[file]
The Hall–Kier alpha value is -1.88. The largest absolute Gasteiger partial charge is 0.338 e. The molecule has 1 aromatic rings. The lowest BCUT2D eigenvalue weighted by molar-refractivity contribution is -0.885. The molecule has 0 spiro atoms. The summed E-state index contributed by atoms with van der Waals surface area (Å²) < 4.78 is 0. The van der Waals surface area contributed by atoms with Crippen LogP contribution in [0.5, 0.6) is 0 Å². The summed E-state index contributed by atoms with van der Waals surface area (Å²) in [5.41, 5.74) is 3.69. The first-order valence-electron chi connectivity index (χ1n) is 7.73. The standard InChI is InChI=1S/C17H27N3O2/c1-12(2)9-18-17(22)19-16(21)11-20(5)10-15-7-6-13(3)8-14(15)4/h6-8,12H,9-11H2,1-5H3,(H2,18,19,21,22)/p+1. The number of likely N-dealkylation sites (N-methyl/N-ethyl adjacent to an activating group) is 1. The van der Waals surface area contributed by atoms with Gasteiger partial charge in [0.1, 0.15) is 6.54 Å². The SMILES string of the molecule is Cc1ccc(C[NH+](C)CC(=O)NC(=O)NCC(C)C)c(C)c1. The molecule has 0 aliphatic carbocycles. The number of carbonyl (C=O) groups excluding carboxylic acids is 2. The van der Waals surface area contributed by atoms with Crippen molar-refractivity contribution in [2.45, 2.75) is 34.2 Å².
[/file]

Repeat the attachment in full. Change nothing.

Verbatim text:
The Hall–Kier alpha value is -1.88. The largest absolute Gasteiger partial charge is 0.338 e. The molecule has 1 aromatic rings. The lowest BCUT2D eigenvalue weighted by molar-refractivity contribution is -0.885. The molecule has 0 spiro atoms. The summed E-state index contributed by atoms with van der Waals surface area (Å²) < 4.78 is 0. The van der Waals surface area contributed by atoms with Crippen LogP contribution in [0.5, 0.6) is 0 Å². The summed E-state index contributed by atoms with van der Waals surface area (Å²) in [5.41, 5.74) is 3.69. The first-order valence-electron chi connectivity index (χ1n) is 7.73. The standard InChI is InChI=1S/C17H27N3O2/c1-12(2)9-18-17(22)19-16(21)11-20(5)10-15-7-6-13(3)8-14(15)4/h6-8,12H,9-11H2,1-5H3,(H2,18,19,21,22)/p+1. The number of likely N-dealkylation sites (N-methyl/N-ethyl adjacent to an activating group) is 1. The van der Waals surface area contributed by atoms with Gasteiger partial charge in [0.1, 0.15) is 6.54 Å². The SMILES string of the molecule is Cc1ccc(C[NH+](C)CC(=O)NC(=O)NCC(C)C)c(C)c1. The molecule has 0 aliphatic carbocycles. The number of carbonyl (C=O) groups excluding carboxylic acids is 2. The van der Waals surface area contributed by atoms with Crippen molar-refractivity contribution in [2.45, 2.75) is 34.2 Å².